'Safer for who?' Kif grinned again. 'Don't be afraid. I'm not going to use it. But if presenting it is going to make a good get-away out of a tight place for me I'd be a fool not to take it. You don't imagine I'm going back there' he jerked his head vaguely to indicate prison, 'if I can help it?'
So Kif left Danny's rooms with the automatic in one pocket and two books under his arm.
At Number Eighteen he collected a muffler, an attaché case and an umbrella—the twin of Delilah—and laid the two books on the table by his bed, where Danny found them long afterwards.
IT was nearly one when he found himself in the garden of the house at Kew. It was a dark night, with a light frost and no wind. The house was in complete darkness—a mere thickening in the blackness in front of him—but in his head was a clear and accurate map of his surroundings. He moved over the grass, avoiding the beds as though he could see them, until he came to the edge of the carriage-sweep. He followed that on the grass until he reckoned that he had left the carriageway behind and had only a path between himself and the house. He crossed that slowly. The paths, he knew, were made of exceedingly fine bright red sand. As he took each step he obliterated the mark of the last by a scuffling movement of his toe. His gloved hand touched the wall, and he felt along it for the beginning of the study window. It was longer in coming than he had anticipated, and for a moment he was afraid that he had lost his bearings after all. And then his hand slid into nothingness where a moment before there had been brick; he was all right. Six or seven minutes' work at the window, six seconds with the burglar alarm, and he lifted a cautious leg over the sill, laid his case on the floor, and stepped into the centrally heated warmth of the house.
He stood there listening. The door of the room must be open because he could hear the pompous thud-thud of the hall clock. Another ticked fussily near at hand, on the mantelpiece, presumably. Still he waited. There was another ticking, sharp and irregular, that puzzled him, until a sharper report than usual enlightened him; it was the cooling cinders of a dead fire. Still he waited, standing by the tall curtain, a cold light air at the back of his neck, the warm cigar-scented atmosphere of the house in his nostrils. Nothing stirred. In all the night nothing stirred but the two clocks, one agitated and one aloof. Gently he pulled the heavy silk curtains across the window and took out his torch. It lighted a small table set with a siphon and sandwiches. So this was where old Lisman ate on his return if he were sober enough. Well, that was not often, and in any case he would be away by then.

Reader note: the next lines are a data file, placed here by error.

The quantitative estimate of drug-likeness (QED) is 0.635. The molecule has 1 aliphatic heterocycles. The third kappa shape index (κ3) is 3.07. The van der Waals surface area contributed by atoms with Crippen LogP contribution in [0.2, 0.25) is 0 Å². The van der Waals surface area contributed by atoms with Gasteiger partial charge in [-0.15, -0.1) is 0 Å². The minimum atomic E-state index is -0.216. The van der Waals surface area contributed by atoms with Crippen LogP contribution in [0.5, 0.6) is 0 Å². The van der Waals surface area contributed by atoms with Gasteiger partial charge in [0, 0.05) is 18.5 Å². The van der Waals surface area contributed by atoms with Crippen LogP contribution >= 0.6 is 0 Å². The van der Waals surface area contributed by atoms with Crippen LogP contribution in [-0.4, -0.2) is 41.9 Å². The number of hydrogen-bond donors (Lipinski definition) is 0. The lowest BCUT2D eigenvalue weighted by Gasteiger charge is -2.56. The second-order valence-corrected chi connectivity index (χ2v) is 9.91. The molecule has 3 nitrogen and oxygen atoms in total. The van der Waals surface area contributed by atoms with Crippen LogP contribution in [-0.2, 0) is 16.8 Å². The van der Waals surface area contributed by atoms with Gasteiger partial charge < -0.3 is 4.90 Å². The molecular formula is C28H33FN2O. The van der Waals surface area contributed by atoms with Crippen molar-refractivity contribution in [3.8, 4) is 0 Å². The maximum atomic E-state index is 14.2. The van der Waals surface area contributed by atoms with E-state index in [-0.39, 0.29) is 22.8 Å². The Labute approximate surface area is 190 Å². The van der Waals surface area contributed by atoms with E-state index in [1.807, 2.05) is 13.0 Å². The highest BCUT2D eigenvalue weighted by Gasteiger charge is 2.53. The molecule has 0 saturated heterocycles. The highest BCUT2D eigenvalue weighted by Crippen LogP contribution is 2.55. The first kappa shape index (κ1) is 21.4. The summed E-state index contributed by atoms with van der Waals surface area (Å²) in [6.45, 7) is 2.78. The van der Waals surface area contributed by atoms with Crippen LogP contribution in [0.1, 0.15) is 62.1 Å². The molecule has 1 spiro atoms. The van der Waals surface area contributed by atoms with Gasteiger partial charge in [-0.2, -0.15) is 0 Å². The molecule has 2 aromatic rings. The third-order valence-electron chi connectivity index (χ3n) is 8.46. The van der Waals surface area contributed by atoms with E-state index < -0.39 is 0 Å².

He moved carefully to the open door and stood there looking into the dark hall, listening. Not a movement. He closed the door soundlessly, switched on the light, and returned to his case. He knew where the safe was, perfunctorily hidden by a marqueterie bureau; Mr Lisman relied more on the workmanship of the safe than on any subtlety in concealment. If he cracked this it would be a feather in his cap, and Carroll would have to admit that the pupil was nearly as good as the master. He looked at the drinks wistfully for a moment but decided against them. Apart from the necessity of keeping a clear head, he wanted, if he did the job neatly, to leave the fact of the robbery unsuspected as long as possible.
He had been working for perhaps ten minutes when a dull thud sounded somewhere. He stopped instantly, his ears strained, his eyes on the door. Would he have time to get to the switch before the door opened? 'Now you're going to be caught! Now you're going to be caught!' chattered the clock exultantly. But nothing happened. The silence hung thick and still as ever.
And yet that thud had sounded in the house somewhere. He drew Danny's automatic from his pocket and laying it within easy reach resumed his work. For two minutes he worked; and then everything happened at once.
He heard the breeze of the door opening, and turned to see Lisman, apparently perfectly sober, his hands in his coat pockets, surveying him and saying: 'Oh, you vould, vould you!' He saw Lisman see the automatic, reached out his hand for it, saw the army revolver appear as if by magic in Lisman's hand, heard the report of it, and heard something sing beyond the open window in the night. And even as the report came he had fired instinctively—as instinctively as he would have fired on the enemy confronted suddenly in patrol—and he saw Lisman sag at the knees and drop.
His first feeling, staring at the obscene bundle of flesh, was anger at the wrecking of the night's work, his second was realisation of the need to get away. In ten seconds the household would be awake. He crammed the precious tools into the case, risked the loss of several seconds to put out the light, and was through the window and running across the lawn before the first light appeared in an upstairs window.
God! he had put his foot into it this time.